Antidiuretic Hormone (ADH): Factors, Functions, Mechanism

Antidiuretic hormone (ADH) or vasopressin or arginine vasopressin is a peptide hormone synthesized by supraoptic and paraventricular nuclei in the hypothalamus and is stored in the pituitary gland.

Antidiuretic Hormone (ADH)
Antidiuretic Hormone (ADH)

Even synthesized in the hypothalamus, the hormone is transported to the neurohypophysis (posterior pituitary gland) through nerve cells which are then released into the bloodstream through neurohypophysial capillaries by the process of exocytosis involving calcium.

ADH is called vasopressin due to its vasopressor response to pharmacological doses. Most of the animals along with humans are present with arginine vasopressin whereas pig has lysine instead of arginine.

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Physiological functions of Antidiuretic Hormone (ADH)

Vasopressin is responsible for:

  • Regulation of the body’s osmotic balance. 
  • Maintaining blood pressure by acting on the kidney and blood vessels.
  • Maintaining blood volume.
  • Homeostasis (sodium homeostasis).
  • Maintaining appropriate cellular functions.
  • Maintaining the water content of the tissue by regulating the concentration of urine excretion from the kidneys.
  • Also, controls bleeding abnormalities and septic shocks.

Role of ADH in homeostasis

Homeostasis refers to a self-regulating process with the help of which organisms can attain internal stability by adjusting to changes in external environmental conditions.

  • Fluid and electrolyte balance

ADH regulates the body’s fluid concentration by controlling the reabsorption of water from the kidneys.

  • Osmoregulation

ADH helps in osmoregulation keeping the concentration of body fluids in a narrow range. 

  • Renal tubule permeability

ADH is responsible for increasing permeability. 

  • Prevention of Dehydration

ADH is responsible for maintaining appropriate levels in the body by reabsorbing water and hence preventing excessive water loss from the body.

  • Regulation of Blood Pressure

 ADH directly regulates the blood pressure by maintaining the blood volume in the body.

  • Integration with other hormones

ADH works in conjunction with other hormones such as aldosterone for electrolytic balance in the body. This collaborative regulation of hormones contributes to the overall homeostasis.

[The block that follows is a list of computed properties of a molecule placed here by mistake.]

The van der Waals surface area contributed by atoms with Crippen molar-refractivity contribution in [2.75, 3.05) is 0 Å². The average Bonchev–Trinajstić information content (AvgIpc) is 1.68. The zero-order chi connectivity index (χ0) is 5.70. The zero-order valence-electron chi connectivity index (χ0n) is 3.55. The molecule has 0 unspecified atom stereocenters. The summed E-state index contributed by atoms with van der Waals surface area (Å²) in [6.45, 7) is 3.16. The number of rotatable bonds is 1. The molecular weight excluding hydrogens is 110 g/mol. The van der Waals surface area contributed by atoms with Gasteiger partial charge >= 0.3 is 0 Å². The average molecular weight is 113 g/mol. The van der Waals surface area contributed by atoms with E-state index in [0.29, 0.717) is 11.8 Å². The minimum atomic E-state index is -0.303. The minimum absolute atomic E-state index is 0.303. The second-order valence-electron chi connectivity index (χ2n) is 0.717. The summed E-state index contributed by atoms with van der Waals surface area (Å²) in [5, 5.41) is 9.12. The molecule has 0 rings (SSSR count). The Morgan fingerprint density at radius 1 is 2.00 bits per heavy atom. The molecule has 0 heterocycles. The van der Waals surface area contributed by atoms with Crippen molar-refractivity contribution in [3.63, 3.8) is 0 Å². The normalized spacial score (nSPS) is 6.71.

Posterior Pituitary Hormones
Posterior Pituitary Hormones

Factor Affecting ADH release:

Major two factors include:


    1. Hyper-osmolarity/ increase in osmotic pressure: increase in ADH secretion
    2. Hypo-osmolarity/ decrease in osmotic pressure: decrease in ADH secretion


      1. Hypervolemia/ increase in blood volume: Inhibition of ADH secretion
      2. Hypovolemia/ depletion of blood volume: Increase in the secretion.


      Hypoosmotic condition (along with hypovolemia)- increase in ADH secretion

      Hyperosmotic condition (along with hypervolemia): reduced secretion of ADH

      Other factors promoting ADH secretion include:

      • Angiotensin II
      • Pain
      • Nausea
      • Exercise
      • Hypoglycemia
      • Nicotine
      • Steroids
      • Opiates 

      Other factors inhibiting ADH secretion include:

      • Ethanol: its inhibitory effect increases diuresis 
      • Alpha-adrenergic agonists
      • Atrial natriuretic peptide released in response to increased blood pressure

      ADH regulates majorly by:

      • Altering the amount of reabsorption of water by the kidney
      • In the presence of ADH, aqua proteins in the distal convoluted tubule and collecting duct are expressed increasing reabsorption.
      • Increased concentration of ADH causes blood vessels to constrict increasing blood pressure.


      • Osmoreceptors

      Located outside the blood-brain barrier in the organum vasuculom of the lamina terminalis (OVLT) and subfornical organ and sensitive to changes in osmotic pressure. It can directly detect blood osmolarity due to the lack of blood-brain barrier.

      • Baroreceptors 

      Located in the left atrium, carotid arch, and aortic arc and is sensitive to changes in blood volume, or blood pressure. With the increase in blood volume, the tissues of the carotid sinus and left atrium are stretched, which stimulates the nerve in baroreceptors. The signals are transmitted to ADH-producing cells, inhibiting their secretion.

      On a decrease in blood pressure, the signals are transmitted to the vagus nerve stimulating the release of ADH. With the secretion of ADH, reabsorption of water in the kidney increases, and it causes vasoconstriction. 

      Mechanism of Action